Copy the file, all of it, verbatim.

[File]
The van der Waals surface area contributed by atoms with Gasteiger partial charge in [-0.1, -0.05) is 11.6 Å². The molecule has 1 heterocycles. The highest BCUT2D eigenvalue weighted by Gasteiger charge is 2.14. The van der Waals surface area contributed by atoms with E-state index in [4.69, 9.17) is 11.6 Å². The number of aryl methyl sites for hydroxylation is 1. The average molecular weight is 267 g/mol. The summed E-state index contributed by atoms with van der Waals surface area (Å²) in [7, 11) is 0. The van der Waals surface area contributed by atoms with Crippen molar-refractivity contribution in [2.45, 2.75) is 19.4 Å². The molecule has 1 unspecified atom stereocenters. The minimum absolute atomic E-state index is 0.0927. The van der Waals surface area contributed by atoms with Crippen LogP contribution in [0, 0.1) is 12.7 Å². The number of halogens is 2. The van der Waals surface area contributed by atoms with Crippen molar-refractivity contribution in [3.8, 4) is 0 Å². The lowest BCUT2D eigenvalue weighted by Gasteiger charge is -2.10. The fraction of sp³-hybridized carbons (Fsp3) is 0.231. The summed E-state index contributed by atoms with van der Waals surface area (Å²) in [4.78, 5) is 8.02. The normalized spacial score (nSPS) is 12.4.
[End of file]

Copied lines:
The van der Waals surface area contributed by atoms with Gasteiger partial charge in [-0.1, -0.05) is 11.6 Å². The molecule has 1 heterocycles. The highest BCUT2D eigenvalue weighted by Gasteiger charge is 2.14. The van der Waals surface area contributed by atoms with E-state index in [4.69, 9.17) is 11.6 Å². The number of aryl methyl sites for hydroxylation is 1. The average molecular weight is 267 g/mol. The summed E-state index contributed by atoms with van der Waals surface area (Å²) in [7, 11) is 0. The van der Waals surface area contributed by atoms with Crippen molar-refractivity contribution in [2.45, 2.75) is 19.4 Å². The molecule has 1 unspecified atom stereocenters. The minimum absolute atomic E-state index is 0.0927. The van der Waals surface area contributed by atoms with Crippen LogP contribution in [0, 0.1) is 12.7 Å². The number of halogens is 2. The van der Waals surface area contributed by atoms with Crippen molar-refractivity contribution in [3.8, 4) is 0 Å². The lowest BCUT2D eigenvalue weighted by Gasteiger charge is -2.10. The fraction of sp³-hybridized carbons (Fsp3) is 0.231. The summed E-state index contributed by atoms with van der Waals surface area (Å²) in [4.78, 5) is 8.02. The normalized spacial score (nSPS) is 12.4.